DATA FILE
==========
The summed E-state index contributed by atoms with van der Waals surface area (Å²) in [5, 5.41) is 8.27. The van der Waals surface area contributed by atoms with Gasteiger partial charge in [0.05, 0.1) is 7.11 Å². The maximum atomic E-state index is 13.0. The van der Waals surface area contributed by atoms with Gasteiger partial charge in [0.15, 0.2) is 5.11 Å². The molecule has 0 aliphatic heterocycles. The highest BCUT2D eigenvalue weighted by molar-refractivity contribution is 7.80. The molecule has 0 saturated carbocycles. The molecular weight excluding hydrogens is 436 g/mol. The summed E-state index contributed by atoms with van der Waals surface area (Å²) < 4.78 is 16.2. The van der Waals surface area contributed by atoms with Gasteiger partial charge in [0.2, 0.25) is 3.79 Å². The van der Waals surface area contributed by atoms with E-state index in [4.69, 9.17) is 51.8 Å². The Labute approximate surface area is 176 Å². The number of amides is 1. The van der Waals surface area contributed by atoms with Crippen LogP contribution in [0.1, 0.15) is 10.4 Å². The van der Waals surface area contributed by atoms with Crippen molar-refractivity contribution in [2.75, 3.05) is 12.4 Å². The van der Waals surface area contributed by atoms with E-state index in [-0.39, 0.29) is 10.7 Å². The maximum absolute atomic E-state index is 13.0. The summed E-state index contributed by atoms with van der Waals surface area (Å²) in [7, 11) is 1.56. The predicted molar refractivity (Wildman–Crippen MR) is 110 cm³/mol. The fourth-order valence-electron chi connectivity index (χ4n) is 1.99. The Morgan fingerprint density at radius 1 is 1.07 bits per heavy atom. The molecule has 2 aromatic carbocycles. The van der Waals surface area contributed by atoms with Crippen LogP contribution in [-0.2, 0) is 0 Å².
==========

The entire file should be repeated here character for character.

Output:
The summed E-state index contributed by atoms with van der Waals surface area (Å²) in [5, 5.41) is 8.27. The van der Waals surface area contributed by atoms with Gasteiger partial charge in [0.05, 0.1) is 7.11 Å². The maximum atomic E-state index is 13.0. The van der Waals surface area contributed by atoms with Gasteiger partial charge in [0.15, 0.2) is 5.11 Å². The molecule has 0 aliphatic heterocycles. The highest BCUT2D eigenvalue weighted by molar-refractivity contribution is 7.80. The molecule has 0 saturated carbocycles. The molecular weight excluding hydrogens is 436 g/mol. The summed E-state index contributed by atoms with van der Waals surface area (Å²) < 4.78 is 16.2. The van der Waals surface area contributed by atoms with Gasteiger partial charge in [0.2, 0.25) is 3.79 Å². The van der Waals surface area contributed by atoms with E-state index in [4.69, 9.17) is 51.8 Å². The Labute approximate surface area is 176 Å². The number of amides is 1. The van der Waals surface area contributed by atoms with Crippen LogP contribution in [0.1, 0.15) is 10.4 Å². The van der Waals surface area contributed by atoms with Crippen molar-refractivity contribution in [2.75, 3.05) is 12.4 Å². The van der Waals surface area contributed by atoms with E-state index in [-0.39, 0.29) is 10.7 Å². The maximum absolute atomic E-state index is 13.0. The summed E-state index contributed by atoms with van der Waals surface area (Å²) in [7, 11) is 1.56. The predicted molar refractivity (Wildman–Crippen MR) is 110 cm³/mol. The fourth-order valence-electron chi connectivity index (χ4n) is 1.99. The Morgan fingerprint density at radius 1 is 1.07 bits per heavy atom. The molecule has 2 aromatic carbocycles. The van der Waals surface area contributed by atoms with Crippen LogP contribution in [-0.2, 0) is 0 Å².